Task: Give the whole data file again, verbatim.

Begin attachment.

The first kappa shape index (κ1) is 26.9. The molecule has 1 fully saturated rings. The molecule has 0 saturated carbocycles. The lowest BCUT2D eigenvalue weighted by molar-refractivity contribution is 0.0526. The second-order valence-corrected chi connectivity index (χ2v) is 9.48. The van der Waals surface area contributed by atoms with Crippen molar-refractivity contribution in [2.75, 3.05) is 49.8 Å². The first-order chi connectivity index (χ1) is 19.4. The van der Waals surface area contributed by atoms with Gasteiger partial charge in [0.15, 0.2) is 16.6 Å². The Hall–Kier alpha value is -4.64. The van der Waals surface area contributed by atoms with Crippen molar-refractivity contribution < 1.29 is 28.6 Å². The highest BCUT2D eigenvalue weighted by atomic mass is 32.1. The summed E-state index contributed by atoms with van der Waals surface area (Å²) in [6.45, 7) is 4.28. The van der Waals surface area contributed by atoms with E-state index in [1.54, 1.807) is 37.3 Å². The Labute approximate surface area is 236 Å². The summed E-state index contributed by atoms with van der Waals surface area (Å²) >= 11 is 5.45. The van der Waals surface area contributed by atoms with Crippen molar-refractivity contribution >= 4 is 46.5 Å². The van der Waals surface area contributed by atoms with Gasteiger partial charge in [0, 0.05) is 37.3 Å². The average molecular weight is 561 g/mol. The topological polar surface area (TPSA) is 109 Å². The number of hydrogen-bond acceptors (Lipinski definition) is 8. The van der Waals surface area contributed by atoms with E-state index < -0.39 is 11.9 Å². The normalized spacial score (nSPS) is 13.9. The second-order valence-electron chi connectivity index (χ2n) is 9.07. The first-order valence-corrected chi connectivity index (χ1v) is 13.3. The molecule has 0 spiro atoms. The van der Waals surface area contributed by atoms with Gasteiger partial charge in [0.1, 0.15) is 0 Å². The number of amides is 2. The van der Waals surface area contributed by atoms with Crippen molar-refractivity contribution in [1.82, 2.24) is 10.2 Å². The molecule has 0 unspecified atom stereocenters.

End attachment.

The first kappa shape index (κ1) is 26.9. The molecule has 1 fully saturated rings. The molecule has 0 saturated carbocycles. The lowest BCUT2D eigenvalue weighted by molar-refractivity contribution is 0.0526. The second-order valence-corrected chi connectivity index (χ2v) is 9.48. The van der Waals surface area contributed by atoms with Crippen molar-refractivity contribution in [2.75, 3.05) is 49.8 Å². The first-order chi connectivity index (χ1) is 19.4. The van der Waals surface area contributed by atoms with Gasteiger partial charge in [0.15, 0.2) is 16.6 Å². The Hall–Kier alpha value is -4.64. The van der Waals surface area contributed by atoms with Crippen molar-refractivity contribution < 1.29 is 28.6 Å². The highest BCUT2D eigenvalue weighted by atomic mass is 32.1. The summed E-state index contributed by atoms with van der Waals surface area (Å²) in [6.45, 7) is 4.28. The van der Waals surface area contributed by atoms with E-state index in [1.54, 1.807) is 37.3 Å². The Labute approximate surface area is 236 Å². The summed E-state index contributed by atoms with van der Waals surface area (Å²) >= 11 is 5.45. The van der Waals surface area contributed by atoms with Crippen molar-refractivity contribution >= 4 is 46.5 Å². The van der Waals surface area contributed by atoms with Gasteiger partial charge in [0, 0.05) is 37.3 Å². The average molecular weight is 561 g/mol. The topological polar surface area (TPSA) is 109 Å². The number of hydrogen-bond acceptors (Lipinski definition) is 8. The van der Waals surface area contributed by atoms with E-state index < -0.39 is 11.9 Å². The normalized spacial score (nSPS) is 13.9. The second-order valence-electron chi connectivity index (χ2n) is 9.07. The first-order valence-corrected chi connectivity index (χ1v) is 13.3. The molecule has 0 spiro atoms. The van der Waals surface area contributed by atoms with Gasteiger partial charge in [0.1, 0.15) is 0 Å². The number of amides is 2. The van der Waals surface area contributed by atoms with Crippen molar-refractivity contribution in [1.82, 2.24) is 10.2 Å². The molecule has 0 unspecified atom stereocenters.